After breaking out of an old folks home, Zak heads down the coast of North Carolina in search of his idol, aided by his new friend Tyler (Shia LaBeouf), a ne’er-do-well fisherman, and pursued by his well-meaning, college-educated carer Eleanor (Dakota Johnson).
Despite their differences, all three are lonely souls and, as you might anticipate, they eventually form a surrogate family.
Forty years ago, this could have been the premise for a raucous comedy destined for drive-ins, in the vein of Smokey and the Bandit. Here it’s packaged for the arthouse crowd, with a carefully curated bluegrass soundtrack, long shots that turn the characters into stick figures in a landscape and a general air of folksy preciousness.
But as calculated as the film might be, it’s hard to dislike. And while Nilson and Schwartz use Gottsagen’s sincerity as a guarantee of their own good intentions, this never feels as exploitative as it might have.
Zak is a simple guy, unable to fend for himself out in the world. But he’s also a courageous underdog, a common-sense thinker and a trickster who regularly scores off his companions, meaning the laughs are never wholly at his expense.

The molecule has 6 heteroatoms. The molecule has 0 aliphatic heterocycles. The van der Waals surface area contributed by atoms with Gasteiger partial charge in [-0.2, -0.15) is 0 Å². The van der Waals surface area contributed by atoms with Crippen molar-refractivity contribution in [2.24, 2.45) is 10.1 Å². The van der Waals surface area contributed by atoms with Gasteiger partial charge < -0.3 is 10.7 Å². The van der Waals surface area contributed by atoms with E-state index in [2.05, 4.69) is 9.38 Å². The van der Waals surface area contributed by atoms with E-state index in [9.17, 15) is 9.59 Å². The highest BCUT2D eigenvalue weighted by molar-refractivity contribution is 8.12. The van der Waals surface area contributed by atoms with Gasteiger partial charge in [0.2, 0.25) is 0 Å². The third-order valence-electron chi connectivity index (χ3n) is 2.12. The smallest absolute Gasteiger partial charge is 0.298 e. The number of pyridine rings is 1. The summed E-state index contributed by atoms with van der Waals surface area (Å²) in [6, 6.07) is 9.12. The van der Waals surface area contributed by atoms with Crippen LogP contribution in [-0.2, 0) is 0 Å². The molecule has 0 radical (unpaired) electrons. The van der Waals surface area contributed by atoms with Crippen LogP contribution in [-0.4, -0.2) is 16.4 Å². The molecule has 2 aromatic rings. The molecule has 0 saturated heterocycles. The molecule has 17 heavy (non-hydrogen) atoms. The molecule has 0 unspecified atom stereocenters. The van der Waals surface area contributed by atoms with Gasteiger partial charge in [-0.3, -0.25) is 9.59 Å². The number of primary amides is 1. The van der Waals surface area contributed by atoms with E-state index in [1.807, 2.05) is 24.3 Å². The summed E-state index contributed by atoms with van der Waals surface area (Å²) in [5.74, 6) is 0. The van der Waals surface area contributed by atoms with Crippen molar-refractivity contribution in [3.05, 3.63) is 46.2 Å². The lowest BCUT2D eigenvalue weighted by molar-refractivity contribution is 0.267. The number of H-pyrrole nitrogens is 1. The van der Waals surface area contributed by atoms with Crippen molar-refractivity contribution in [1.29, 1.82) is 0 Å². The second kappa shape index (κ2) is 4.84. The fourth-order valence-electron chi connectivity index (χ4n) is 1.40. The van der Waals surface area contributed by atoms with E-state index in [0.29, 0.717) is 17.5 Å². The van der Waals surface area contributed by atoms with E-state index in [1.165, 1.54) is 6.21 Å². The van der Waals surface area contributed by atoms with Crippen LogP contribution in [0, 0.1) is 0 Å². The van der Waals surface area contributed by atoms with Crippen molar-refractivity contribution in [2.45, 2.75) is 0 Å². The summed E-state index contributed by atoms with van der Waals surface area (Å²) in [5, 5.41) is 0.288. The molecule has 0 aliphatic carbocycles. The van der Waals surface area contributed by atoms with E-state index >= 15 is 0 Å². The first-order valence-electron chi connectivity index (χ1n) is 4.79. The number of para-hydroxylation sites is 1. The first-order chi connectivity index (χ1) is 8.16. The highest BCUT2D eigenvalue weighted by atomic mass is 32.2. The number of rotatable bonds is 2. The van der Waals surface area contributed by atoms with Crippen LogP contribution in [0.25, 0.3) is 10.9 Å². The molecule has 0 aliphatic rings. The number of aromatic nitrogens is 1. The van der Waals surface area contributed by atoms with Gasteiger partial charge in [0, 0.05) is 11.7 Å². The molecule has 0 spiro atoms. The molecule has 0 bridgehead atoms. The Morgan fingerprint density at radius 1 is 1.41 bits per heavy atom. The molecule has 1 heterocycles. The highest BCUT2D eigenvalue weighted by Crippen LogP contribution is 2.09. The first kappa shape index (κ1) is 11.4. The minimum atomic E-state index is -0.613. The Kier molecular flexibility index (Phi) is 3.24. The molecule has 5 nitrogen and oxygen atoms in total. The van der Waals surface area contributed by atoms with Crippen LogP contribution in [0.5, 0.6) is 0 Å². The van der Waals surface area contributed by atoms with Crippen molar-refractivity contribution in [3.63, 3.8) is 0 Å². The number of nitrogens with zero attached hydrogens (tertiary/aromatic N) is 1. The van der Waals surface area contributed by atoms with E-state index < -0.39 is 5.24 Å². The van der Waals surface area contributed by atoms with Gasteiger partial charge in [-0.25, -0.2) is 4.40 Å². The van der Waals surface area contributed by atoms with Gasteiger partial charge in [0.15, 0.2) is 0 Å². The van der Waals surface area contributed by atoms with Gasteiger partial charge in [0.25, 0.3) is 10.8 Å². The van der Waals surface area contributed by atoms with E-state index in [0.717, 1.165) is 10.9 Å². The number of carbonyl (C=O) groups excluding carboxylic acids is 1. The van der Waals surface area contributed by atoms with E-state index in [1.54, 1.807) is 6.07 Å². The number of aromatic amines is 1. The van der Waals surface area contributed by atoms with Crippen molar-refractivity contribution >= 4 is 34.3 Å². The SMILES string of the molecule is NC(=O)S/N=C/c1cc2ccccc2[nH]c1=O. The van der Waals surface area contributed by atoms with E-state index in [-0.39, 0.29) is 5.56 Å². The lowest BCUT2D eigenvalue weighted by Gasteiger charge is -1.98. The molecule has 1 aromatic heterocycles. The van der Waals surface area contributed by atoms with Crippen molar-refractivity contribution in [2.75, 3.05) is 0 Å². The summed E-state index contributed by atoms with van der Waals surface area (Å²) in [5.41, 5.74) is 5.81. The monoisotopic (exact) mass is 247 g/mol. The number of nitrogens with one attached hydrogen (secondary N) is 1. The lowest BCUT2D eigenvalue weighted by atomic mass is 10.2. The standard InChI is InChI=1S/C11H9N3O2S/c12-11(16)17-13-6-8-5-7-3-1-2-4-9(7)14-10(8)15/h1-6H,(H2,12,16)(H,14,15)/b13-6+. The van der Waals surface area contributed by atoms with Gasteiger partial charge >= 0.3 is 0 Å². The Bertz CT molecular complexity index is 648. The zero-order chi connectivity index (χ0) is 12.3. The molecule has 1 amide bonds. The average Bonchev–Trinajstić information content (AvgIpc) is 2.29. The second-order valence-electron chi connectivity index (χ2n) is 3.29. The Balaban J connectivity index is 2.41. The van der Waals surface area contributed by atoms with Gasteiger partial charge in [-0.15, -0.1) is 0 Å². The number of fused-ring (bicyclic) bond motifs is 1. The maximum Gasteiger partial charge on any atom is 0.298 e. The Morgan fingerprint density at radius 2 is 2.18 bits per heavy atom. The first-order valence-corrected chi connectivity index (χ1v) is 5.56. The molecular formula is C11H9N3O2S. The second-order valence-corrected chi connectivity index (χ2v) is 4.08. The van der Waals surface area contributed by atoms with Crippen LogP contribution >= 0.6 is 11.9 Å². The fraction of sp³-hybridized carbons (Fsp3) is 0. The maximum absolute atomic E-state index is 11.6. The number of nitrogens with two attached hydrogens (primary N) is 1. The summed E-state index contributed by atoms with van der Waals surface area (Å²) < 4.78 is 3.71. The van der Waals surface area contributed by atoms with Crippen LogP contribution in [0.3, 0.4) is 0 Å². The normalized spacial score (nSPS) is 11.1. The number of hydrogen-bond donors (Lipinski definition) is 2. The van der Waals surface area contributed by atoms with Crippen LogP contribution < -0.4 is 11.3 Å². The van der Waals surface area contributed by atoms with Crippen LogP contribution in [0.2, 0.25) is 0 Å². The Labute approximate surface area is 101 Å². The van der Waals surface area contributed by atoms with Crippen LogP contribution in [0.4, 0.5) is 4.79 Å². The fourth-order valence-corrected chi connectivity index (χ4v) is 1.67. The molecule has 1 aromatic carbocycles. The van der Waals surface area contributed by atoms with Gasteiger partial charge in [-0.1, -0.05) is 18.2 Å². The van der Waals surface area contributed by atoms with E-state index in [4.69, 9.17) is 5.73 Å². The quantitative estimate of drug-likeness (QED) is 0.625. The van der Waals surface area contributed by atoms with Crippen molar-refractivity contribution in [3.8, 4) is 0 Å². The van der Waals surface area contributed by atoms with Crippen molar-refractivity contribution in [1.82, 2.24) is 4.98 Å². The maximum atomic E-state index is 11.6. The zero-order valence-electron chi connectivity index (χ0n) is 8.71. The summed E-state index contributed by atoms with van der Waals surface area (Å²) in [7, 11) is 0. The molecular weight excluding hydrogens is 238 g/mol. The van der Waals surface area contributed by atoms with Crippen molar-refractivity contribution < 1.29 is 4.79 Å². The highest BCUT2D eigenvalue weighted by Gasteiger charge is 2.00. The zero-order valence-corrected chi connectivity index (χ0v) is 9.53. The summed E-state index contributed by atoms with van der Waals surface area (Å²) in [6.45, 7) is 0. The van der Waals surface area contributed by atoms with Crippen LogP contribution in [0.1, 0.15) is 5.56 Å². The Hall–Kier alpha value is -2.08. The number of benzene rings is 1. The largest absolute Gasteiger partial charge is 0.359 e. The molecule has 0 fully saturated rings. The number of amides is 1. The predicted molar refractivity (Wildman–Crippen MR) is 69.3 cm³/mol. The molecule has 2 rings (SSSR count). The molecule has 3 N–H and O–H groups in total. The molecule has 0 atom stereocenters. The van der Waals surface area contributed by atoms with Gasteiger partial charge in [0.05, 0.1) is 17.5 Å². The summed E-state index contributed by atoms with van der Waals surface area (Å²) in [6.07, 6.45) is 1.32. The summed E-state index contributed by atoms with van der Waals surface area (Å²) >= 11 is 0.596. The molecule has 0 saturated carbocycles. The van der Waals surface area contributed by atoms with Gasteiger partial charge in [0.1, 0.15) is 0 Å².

Nilson and Schwartz also seem fond of actors in general, allowing a whole line-up of character players to register strongly for a scene or two. Some are well-known, such as Bruce Dern as an old coot who aids Zak’s escape, others less so, such as Lee Spencer as Eleanor’s prissily obnoxious boss.
As the surly but sensitive Tyler, LaBeouf carries more emotional weight than anybody else and looks more comfortable than he ever did in his days as a juvenile lead.
Johnson has not escaped typecasting to the same degree: as in Fifty Shades of Grey or the recent remake of Suspiria, she’s basically our surrogate − an outsider ushered into an exotic subculture that somehow never threatens her innate middle-class niceness.